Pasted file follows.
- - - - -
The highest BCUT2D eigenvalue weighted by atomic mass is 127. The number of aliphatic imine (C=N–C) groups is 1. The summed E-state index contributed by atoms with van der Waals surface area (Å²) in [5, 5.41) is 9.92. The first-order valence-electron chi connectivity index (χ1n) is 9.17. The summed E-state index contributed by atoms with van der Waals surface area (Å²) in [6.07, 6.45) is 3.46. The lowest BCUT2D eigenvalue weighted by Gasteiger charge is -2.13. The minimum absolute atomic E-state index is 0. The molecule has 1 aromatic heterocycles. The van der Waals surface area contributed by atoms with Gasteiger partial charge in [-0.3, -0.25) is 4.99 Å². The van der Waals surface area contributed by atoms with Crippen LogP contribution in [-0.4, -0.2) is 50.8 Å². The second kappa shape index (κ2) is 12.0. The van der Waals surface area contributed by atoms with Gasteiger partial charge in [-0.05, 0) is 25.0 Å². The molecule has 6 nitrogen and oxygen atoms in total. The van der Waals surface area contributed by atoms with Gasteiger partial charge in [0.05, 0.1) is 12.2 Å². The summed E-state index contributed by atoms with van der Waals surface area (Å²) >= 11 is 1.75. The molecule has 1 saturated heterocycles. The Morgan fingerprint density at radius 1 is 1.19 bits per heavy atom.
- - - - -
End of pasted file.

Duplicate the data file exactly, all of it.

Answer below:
The highest BCUT2D eigenvalue weighted by atomic mass is 127. The number of aliphatic imine (C=N–C) groups is 1. The summed E-state index contributed by atoms with van der Waals surface area (Å²) in [5, 5.41) is 9.92. The first-order valence-electron chi connectivity index (χ1n) is 9.17. The summed E-state index contributed by atoms with van der Waals surface area (Å²) in [6.07, 6.45) is 3.46. The lowest BCUT2D eigenvalue weighted by Gasteiger charge is -2.13. The minimum absolute atomic E-state index is 0. The molecule has 1 aromatic heterocycles. The van der Waals surface area contributed by atoms with Gasteiger partial charge in [-0.3, -0.25) is 4.99 Å². The van der Waals surface area contributed by atoms with Crippen LogP contribution in [-0.4, -0.2) is 50.8 Å². The second kappa shape index (κ2) is 12.0. The van der Waals surface area contributed by atoms with Gasteiger partial charge in [-0.05, 0) is 25.0 Å². The molecule has 6 nitrogen and oxygen atoms in total. The van der Waals surface area contributed by atoms with Gasteiger partial charge in [0.05, 0.1) is 12.2 Å². The summed E-state index contributed by atoms with van der Waals surface area (Å²) >= 11 is 1.75. The molecule has 1 saturated heterocycles. The Morgan fingerprint density at radius 1 is 1.19 bits per heavy atom.